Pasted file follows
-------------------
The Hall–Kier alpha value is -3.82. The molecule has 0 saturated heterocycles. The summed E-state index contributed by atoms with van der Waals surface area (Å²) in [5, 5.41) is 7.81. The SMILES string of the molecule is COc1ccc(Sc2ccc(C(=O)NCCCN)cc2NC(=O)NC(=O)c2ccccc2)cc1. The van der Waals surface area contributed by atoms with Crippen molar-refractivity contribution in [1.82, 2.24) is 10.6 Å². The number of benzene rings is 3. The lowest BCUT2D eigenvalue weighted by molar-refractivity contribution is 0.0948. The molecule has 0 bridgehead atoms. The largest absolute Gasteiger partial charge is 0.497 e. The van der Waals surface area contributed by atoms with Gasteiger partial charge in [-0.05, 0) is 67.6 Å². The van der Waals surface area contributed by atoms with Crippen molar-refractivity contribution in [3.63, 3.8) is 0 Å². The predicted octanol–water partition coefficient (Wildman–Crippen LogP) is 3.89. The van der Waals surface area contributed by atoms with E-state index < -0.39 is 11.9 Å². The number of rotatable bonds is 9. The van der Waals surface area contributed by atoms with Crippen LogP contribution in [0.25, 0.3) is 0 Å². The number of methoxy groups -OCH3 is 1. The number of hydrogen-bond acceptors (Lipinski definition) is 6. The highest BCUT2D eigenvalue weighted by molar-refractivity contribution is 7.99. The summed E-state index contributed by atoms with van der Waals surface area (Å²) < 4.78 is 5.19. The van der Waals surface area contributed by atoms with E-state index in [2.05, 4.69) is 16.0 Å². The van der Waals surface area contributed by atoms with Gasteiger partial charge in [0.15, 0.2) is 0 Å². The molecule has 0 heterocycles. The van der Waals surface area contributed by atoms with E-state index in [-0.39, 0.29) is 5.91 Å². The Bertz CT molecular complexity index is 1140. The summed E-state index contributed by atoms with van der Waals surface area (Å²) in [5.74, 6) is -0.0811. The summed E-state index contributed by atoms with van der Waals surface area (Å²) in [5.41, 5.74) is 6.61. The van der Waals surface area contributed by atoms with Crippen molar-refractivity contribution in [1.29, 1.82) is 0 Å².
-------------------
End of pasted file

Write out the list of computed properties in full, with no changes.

The Hall–Kier alpha value is -3.82. The molecule has 0 saturated heterocycles. The summed E-state index contributed by atoms with van der Waals surface area (Å²) in [5, 5.41) is 7.81. The SMILES string of the molecule is COc1ccc(Sc2ccc(C(=O)NCCCN)cc2NC(=O)NC(=O)c2ccccc2)cc1. The van der Waals surface area contributed by atoms with Crippen molar-refractivity contribution in [1.82, 2.24) is 10.6 Å². The number of benzene rings is 3. The lowest BCUT2D eigenvalue weighted by molar-refractivity contribution is 0.0948. The molecule has 0 bridgehead atoms. The largest absolute Gasteiger partial charge is 0.497 e. The van der Waals surface area contributed by atoms with Gasteiger partial charge in [-0.05, 0) is 67.6 Å². The van der Waals surface area contributed by atoms with Crippen molar-refractivity contribution in [3.63, 3.8) is 0 Å². The predicted octanol–water partition coefficient (Wildman–Crippen LogP) is 3.89. The van der Waals surface area contributed by atoms with E-state index < -0.39 is 11.9 Å². The number of rotatable bonds is 9. The van der Waals surface area contributed by atoms with Crippen LogP contribution in [0.25, 0.3) is 0 Å². The number of methoxy groups -OCH3 is 1. The number of hydrogen-bond acceptors (Lipinski definition) is 6. The highest BCUT2D eigenvalue weighted by molar-refractivity contribution is 7.99. The summed E-state index contributed by atoms with van der Waals surface area (Å²) < 4.78 is 5.19. The van der Waals surface area contributed by atoms with E-state index in [2.05, 4.69) is 16.0 Å². The van der Waals surface area contributed by atoms with Gasteiger partial charge in [0.15, 0.2) is 0 Å². The molecule has 0 heterocycles. The van der Waals surface area contributed by atoms with E-state index in [-0.39, 0.29) is 5.91 Å². The Bertz CT molecular complexity index is 1140. The summed E-state index contributed by atoms with van der Waals surface area (Å²) in [5.74, 6) is -0.0811. The summed E-state index contributed by atoms with van der Waals surface area (Å²) in [5.41, 5.74) is 6.61. The van der Waals surface area contributed by atoms with Crippen molar-refractivity contribution in [1.29, 1.82) is 0 Å².